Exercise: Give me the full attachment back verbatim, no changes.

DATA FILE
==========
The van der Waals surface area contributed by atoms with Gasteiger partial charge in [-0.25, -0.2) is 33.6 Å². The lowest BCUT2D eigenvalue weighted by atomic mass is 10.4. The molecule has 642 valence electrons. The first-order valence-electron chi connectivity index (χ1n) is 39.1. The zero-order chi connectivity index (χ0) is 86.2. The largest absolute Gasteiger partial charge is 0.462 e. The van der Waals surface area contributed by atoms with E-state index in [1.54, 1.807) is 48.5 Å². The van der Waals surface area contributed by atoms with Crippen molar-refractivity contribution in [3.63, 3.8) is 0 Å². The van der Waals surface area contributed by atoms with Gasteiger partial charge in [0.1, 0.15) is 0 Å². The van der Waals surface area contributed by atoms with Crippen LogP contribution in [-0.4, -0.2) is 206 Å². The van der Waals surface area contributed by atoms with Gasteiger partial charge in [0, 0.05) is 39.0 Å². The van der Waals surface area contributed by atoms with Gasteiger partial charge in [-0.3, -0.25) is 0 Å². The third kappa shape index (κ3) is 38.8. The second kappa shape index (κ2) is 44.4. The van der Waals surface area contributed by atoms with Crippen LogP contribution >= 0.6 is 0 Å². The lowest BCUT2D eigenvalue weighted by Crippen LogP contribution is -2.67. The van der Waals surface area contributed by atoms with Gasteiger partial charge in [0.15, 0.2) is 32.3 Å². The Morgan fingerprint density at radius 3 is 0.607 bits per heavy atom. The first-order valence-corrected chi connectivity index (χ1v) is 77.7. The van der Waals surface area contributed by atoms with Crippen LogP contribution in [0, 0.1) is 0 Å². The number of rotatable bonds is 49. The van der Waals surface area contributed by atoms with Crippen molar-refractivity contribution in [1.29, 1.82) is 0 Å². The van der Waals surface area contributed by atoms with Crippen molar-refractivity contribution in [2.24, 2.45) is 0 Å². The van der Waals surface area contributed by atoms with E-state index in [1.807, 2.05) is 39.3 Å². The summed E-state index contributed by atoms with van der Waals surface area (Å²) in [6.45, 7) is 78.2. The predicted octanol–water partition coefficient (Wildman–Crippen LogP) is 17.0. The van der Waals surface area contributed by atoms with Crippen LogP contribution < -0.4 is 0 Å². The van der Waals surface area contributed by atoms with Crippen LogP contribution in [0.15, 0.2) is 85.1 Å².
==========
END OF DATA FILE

The van der Waals surface area contributed by atoms with Gasteiger partial charge in [-0.25, -0.2) is 33.6 Å². The lowest BCUT2D eigenvalue weighted by atomic mass is 10.4. The molecule has 642 valence electrons. The first-order valence-electron chi connectivity index (χ1n) is 39.1. The zero-order chi connectivity index (χ0) is 86.2. The largest absolute Gasteiger partial charge is 0.462 e. The van der Waals surface area contributed by atoms with E-state index in [1.54, 1.807) is 48.5 Å². The van der Waals surface area contributed by atoms with Crippen molar-refractivity contribution in [3.63, 3.8) is 0 Å². The van der Waals surface area contributed by atoms with Gasteiger partial charge in [0.1, 0.15) is 0 Å². The van der Waals surface area contributed by atoms with Crippen LogP contribution in [-0.4, -0.2) is 206 Å². The van der Waals surface area contributed by atoms with Gasteiger partial charge in [0, 0.05) is 39.0 Å². The van der Waals surface area contributed by atoms with Gasteiger partial charge in [-0.3, -0.25) is 0 Å². The third kappa shape index (κ3) is 38.8. The second kappa shape index (κ2) is 44.4. The van der Waals surface area contributed by atoms with Crippen LogP contribution >= 0.6 is 0 Å². The lowest BCUT2D eigenvalue weighted by Crippen LogP contribution is -2.67. The van der Waals surface area contributed by atoms with Gasteiger partial charge in [0.15, 0.2) is 32.3 Å². The Morgan fingerprint density at radius 3 is 0.607 bits per heavy atom. The first-order valence-corrected chi connectivity index (χ1v) is 77.7. The van der Waals surface area contributed by atoms with Crippen LogP contribution in [0, 0.1) is 0 Å². The number of rotatable bonds is 49. The van der Waals surface area contributed by atoms with Crippen molar-refractivity contribution in [1.29, 1.82) is 0 Å². The van der Waals surface area contributed by atoms with Crippen molar-refractivity contribution in [2.24, 2.45) is 0 Å². The van der Waals surface area contributed by atoms with E-state index in [1.807, 2.05) is 39.3 Å². The summed E-state index contributed by atoms with van der Waals surface area (Å²) in [6.45, 7) is 78.2. The predicted octanol–water partition coefficient (Wildman–Crippen LogP) is 17.0. The van der Waals surface area contributed by atoms with Crippen LogP contribution < -0.4 is 0 Å². The van der Waals surface area contributed by atoms with Crippen LogP contribution in [0.15, 0.2) is 85.1 Å².